If being diagnosed with RP was so insignificant, I don’t suppose it should come as a surprise that the thought of my birth parents, and their role in my being diagnosed with RP, never crossed my mind. I wasn’t in denial about anything. I just wasn’t going to think about it. Why should I, when it so obviously hadn’t changed my life in any significant way, technically?

I might have been the one telling myself it was no big deal and didn’t matter. My friends and family might have bought my story of “I’m fine.” I, however, hadn’t fooled everyone. It was just a couple of years after my original diagnoses, when a coworker had, apparently, noticed the trouble I had seeing at night, and began asking me questions about it. As much as I disliked talking about it, and tried to hide it, I answered her questions. It wasn’t long before she brought up retinitis pigmentosa. I was surprised, as most people had never heard of it. She had read about it, and assumed that might be what was wrong.
She was very concerned when she asked if I had seen a specialist, and I informed her that I saw no reason for it. Soon after that, she apparently had discussed it with my boss, and operation “Get Shadow to the specialist” was put into action.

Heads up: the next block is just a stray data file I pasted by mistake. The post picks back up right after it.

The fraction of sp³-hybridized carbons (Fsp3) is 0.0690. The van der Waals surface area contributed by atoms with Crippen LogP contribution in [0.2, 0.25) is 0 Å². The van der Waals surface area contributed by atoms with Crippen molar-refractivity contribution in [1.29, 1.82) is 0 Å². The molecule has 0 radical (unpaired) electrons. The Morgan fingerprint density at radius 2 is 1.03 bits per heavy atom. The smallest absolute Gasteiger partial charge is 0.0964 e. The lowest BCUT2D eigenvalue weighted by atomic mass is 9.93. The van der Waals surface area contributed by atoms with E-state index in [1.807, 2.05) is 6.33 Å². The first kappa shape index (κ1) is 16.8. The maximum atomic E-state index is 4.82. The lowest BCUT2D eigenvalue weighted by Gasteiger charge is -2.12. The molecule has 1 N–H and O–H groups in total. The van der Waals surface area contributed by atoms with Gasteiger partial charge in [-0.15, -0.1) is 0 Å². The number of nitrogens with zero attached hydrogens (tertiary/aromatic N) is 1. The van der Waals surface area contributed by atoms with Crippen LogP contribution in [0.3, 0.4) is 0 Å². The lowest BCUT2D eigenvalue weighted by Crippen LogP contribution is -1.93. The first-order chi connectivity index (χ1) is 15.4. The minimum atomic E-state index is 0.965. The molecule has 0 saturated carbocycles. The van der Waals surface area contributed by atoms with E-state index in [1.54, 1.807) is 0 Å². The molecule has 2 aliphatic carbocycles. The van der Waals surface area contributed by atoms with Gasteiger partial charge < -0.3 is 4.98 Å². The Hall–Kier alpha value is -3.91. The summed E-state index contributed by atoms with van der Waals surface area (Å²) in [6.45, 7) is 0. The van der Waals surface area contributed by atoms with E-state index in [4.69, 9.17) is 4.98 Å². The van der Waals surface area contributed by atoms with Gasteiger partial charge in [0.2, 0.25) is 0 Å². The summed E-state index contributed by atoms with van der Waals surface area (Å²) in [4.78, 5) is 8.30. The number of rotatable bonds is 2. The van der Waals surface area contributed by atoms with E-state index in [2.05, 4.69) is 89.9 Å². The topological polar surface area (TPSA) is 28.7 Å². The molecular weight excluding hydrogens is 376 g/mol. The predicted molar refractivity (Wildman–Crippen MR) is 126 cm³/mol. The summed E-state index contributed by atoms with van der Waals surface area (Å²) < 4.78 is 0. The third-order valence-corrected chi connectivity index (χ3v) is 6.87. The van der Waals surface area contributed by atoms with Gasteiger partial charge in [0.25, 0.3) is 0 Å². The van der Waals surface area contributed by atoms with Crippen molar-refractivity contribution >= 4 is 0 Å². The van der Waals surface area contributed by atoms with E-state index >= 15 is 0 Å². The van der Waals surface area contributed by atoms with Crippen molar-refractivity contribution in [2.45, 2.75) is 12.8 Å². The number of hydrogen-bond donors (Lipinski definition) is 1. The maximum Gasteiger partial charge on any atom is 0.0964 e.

It took them several weeks to finally, convince me, or more aptly put, “wear me down”, before I gave in. They were getting harder, and harder, to avoid, and more and more persistent each time I declined the request that I see the specialist.
One morning they joined forces and cornered me in my office. I finally agreed. What else was I going to do? They weren’t taking no for an answer, and my boss said he would pay me for the time missed, as well as, the office visit. My coworker volunteered to drive me herself to the doctor. How could I refuse after that? They made the appointment. I was going to the specialist, and people say I’m hard headed. Go figure?

I was far from thrilled about going to another doctor, whom I was positive was going to just tell me the same thing I had heard a couple of years earlier. There were more tests, and, as you might expect, the results hadn’t changed. At least this time it hadn’t come as such a complete shock, nor had this doctor been so cold in his bedside manner. After a more in-depth explanation of just what RP was, I was a bit more open, this time, when he suggested I go to another specialist. Well, it really wasn’t a suggestion, it was more of an “I’m sending you to” this doctor, and off my coworker and I went to a place, and a doctor, who would give me hope, plus open doors I never knew could be opened, or needed to be opened, for that matter.

It was official. I could no longer say there was nothing wrong with me. I had to face the fact that there was a bit more to “just not seeing well at night” than I wanted to admit to. There was something wrong with me. I had a hereditary eye disease that would play a significant part in my life, and change my life in more ways than I could ever imagine. Little did I know that fully accepting my status as a person with retinitis pigmentosa and all that entailed, would also force me to face a few other things I never deemed as significant parts of my life. That’s the beauty of denial. You can deny it, until you can’t deny it any longer. It’s not denial, until you admit, it’s denial, technically? Is It?